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chairs positioned in front of the perfume counter and cabinets of curiosity, displaying scientific apparatus and products (particularly in-keeping with the Liberty aesthetic). This commitment to revelatory process is part of an intriguing trend, tied not only to the olfactory market but one that is also predominant in others sectors. Pioneering the idea since its inception in 1999, Nick Knight’s fashion and arts website, SHOWstudio allows viewers to witness the entire creative process of the fashion industry, through its live broadcasts and behind-the-scenes footage; and more recently, guests at Dolce and Gabbana’s Spring/Summer 2008 catwalk show were shown video-footage of the creation of hand-painted garments before models emerged wearing the respective pieces. In the totally unrelated food industry, the concept of process is a

prevalent component: patrons of Fergus Henderson’s east London restaurant, St. John, share space with the kitchen staff, as their food is prepared; and in Heston Blumenthal’s ‘In Search of Perfection’ series, each episode was dedicated to extensive researching, sourcing and meticulous preparation of traditional dishes. More than ever before, we are concerned with where things come from and how they are made and such examples of careful explanation, dissection and demonstration are incredibly refreshing and make for a fascinating, compelling experience. Le Labo is a perfect example of what modern perfumery should be. One interesting comparison for Le Labo at Liberty is G. Baldwin & Co, London’s oldest and most established herbalist founded in 1844, which has built a solid reputation based on quality, affordable natural products. Baldwin’s standalone store on the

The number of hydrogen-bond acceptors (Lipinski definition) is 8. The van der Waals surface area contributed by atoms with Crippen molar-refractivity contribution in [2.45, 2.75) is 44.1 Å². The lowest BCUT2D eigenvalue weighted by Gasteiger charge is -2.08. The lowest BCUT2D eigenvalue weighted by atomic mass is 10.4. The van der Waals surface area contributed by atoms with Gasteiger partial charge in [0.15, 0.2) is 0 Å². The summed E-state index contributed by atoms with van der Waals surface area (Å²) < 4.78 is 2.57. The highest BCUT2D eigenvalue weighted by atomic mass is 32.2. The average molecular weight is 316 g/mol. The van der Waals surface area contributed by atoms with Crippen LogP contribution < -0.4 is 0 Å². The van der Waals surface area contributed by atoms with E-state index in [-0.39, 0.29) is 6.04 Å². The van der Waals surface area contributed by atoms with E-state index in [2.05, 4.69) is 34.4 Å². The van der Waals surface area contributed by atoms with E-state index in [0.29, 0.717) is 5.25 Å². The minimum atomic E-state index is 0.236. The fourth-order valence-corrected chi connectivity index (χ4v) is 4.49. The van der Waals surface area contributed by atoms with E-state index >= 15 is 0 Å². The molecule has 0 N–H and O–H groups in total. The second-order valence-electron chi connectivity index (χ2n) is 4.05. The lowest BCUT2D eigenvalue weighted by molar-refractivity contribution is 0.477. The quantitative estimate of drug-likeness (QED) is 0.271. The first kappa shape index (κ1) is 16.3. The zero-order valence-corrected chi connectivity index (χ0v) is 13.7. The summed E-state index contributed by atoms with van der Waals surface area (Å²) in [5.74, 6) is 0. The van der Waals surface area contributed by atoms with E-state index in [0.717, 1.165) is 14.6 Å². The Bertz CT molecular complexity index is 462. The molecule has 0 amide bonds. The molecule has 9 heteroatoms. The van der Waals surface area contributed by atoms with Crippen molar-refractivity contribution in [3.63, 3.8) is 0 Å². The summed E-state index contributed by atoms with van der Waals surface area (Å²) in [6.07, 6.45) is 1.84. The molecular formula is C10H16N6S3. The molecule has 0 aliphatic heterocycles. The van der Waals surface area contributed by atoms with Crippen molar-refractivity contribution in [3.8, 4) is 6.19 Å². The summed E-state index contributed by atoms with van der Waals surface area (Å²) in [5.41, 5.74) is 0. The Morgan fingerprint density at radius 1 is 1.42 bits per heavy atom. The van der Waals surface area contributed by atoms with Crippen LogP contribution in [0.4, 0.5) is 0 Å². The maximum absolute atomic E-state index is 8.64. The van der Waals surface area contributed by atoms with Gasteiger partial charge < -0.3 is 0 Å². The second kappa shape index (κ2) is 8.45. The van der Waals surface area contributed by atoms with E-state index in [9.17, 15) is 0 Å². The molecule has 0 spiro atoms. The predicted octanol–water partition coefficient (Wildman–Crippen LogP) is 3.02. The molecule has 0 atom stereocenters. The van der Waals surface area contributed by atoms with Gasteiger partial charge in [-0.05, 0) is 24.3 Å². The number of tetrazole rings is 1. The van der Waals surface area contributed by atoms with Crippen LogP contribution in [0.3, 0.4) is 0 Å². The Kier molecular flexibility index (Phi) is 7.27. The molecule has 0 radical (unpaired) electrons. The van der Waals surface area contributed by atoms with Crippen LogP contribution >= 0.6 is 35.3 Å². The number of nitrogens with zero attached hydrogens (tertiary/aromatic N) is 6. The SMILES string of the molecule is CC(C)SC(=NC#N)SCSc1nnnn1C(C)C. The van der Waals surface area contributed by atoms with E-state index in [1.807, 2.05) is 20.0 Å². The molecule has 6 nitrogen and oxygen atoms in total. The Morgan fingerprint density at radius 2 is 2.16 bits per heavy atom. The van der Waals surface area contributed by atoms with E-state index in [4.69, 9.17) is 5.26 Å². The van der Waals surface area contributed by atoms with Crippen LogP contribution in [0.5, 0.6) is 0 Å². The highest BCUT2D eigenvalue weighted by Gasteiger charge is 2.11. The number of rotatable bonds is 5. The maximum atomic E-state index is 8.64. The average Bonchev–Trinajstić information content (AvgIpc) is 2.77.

ISSUE 1 — ­ 81

Issue 1: The Fashion Almanac  

A Graphic and Textual Exploration of the Fashion World

Issue 1: The Fashion Almanac  

A Graphic and Textual Exploration of the Fashion World

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